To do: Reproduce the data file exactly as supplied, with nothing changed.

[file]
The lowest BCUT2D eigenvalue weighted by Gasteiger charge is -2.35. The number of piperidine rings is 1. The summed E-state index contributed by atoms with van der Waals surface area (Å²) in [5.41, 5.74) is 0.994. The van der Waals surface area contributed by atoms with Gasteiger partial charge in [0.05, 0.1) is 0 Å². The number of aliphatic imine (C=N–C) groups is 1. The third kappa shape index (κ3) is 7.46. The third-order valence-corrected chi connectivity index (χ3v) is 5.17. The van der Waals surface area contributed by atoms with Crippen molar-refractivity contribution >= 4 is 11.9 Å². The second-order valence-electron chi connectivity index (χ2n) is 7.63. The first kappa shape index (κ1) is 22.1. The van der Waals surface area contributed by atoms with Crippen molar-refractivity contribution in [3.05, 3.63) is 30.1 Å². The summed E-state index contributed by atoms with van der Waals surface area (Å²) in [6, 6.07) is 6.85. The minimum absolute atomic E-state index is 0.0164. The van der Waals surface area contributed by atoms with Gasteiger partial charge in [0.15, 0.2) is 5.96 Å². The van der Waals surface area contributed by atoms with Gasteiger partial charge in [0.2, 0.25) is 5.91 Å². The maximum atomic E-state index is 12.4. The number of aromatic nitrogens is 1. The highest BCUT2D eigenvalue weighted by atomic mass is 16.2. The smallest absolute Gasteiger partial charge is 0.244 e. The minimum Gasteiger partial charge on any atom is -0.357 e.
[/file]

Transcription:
The lowest BCUT2D eigenvalue weighted by Gasteiger charge is -2.35. The number of piperidine rings is 1. The summed E-state index contributed by atoms with van der Waals surface area (Å²) in [5.41, 5.74) is 0.994. The van der Waals surface area contributed by atoms with Gasteiger partial charge in [0.05, 0.1) is 0 Å². The number of aliphatic imine (C=N–C) groups is 1. The third kappa shape index (κ3) is 7.46. The third-order valence-corrected chi connectivity index (χ3v) is 5.17. The van der Waals surface area contributed by atoms with Crippen molar-refractivity contribution >= 4 is 11.9 Å². The second-order valence-electron chi connectivity index (χ2n) is 7.63. The first kappa shape index (κ1) is 22.1. The van der Waals surface area contributed by atoms with Crippen molar-refractivity contribution in [3.05, 3.63) is 30.1 Å². The summed E-state index contributed by atoms with van der Waals surface area (Å²) in [6, 6.07) is 6.85. The minimum absolute atomic E-state index is 0.0164. The van der Waals surface area contributed by atoms with Gasteiger partial charge in [0.15, 0.2) is 5.96 Å². The van der Waals surface area contributed by atoms with Gasteiger partial charge in [0.2, 0.25) is 5.91 Å². The maximum atomic E-state index is 12.4. The number of aromatic nitrogens is 1. The highest BCUT2D eigenvalue weighted by atomic mass is 16.2. The smallest absolute Gasteiger partial charge is 0.244 e. The minimum Gasteiger partial charge on any atom is -0.357 e.